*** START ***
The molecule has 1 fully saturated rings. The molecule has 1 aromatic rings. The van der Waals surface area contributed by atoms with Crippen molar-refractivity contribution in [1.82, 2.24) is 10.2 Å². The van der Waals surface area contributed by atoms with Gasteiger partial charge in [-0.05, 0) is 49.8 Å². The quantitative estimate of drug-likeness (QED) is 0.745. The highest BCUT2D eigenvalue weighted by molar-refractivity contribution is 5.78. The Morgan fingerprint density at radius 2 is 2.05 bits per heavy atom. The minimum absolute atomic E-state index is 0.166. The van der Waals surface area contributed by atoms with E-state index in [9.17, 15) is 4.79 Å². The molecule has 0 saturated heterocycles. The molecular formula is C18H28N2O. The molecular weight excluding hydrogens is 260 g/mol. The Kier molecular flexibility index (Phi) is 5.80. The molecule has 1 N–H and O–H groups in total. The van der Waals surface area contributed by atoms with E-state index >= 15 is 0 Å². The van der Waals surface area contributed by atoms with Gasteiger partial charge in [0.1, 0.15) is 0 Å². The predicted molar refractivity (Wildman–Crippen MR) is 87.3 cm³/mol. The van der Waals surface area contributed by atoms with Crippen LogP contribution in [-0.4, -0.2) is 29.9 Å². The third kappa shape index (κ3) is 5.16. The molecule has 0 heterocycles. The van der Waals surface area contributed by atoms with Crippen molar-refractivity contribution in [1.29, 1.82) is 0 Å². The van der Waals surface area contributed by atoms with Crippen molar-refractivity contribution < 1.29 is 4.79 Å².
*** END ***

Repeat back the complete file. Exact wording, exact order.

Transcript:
The molecule has 1 fully saturated rings. The molecule has 1 aromatic rings. The van der Waals surface area contributed by atoms with Crippen molar-refractivity contribution in [1.82, 2.24) is 10.2 Å². The van der Waals surface area contributed by atoms with Gasteiger partial charge in [-0.05, 0) is 49.8 Å². The quantitative estimate of drug-likeness (QED) is 0.745. The highest BCUT2D eigenvalue weighted by molar-refractivity contribution is 5.78. The Morgan fingerprint density at radius 2 is 2.05 bits per heavy atom. The minimum absolute atomic E-state index is 0.166. The van der Waals surface area contributed by atoms with E-state index in [9.17, 15) is 4.79 Å². The molecule has 0 saturated heterocycles. The molecular formula is C18H28N2O. The molecular weight excluding hydrogens is 260 g/mol. The Kier molecular flexibility index (Phi) is 5.80. The molecule has 1 N–H and O–H groups in total. The van der Waals surface area contributed by atoms with E-state index >= 15 is 0 Å². The van der Waals surface area contributed by atoms with Gasteiger partial charge in [0.1, 0.15) is 0 Å². The predicted molar refractivity (Wildman–Crippen MR) is 87.3 cm³/mol. The van der Waals surface area contributed by atoms with Crippen LogP contribution in [-0.4, -0.2) is 29.9 Å². The third kappa shape index (κ3) is 5.16. The molecule has 0 heterocycles. The van der Waals surface area contributed by atoms with Crippen molar-refractivity contribution in [1.29, 1.82) is 0 Å². The van der Waals surface area contributed by atoms with Crippen molar-refractivity contribution < 1.29 is 4.79 Å².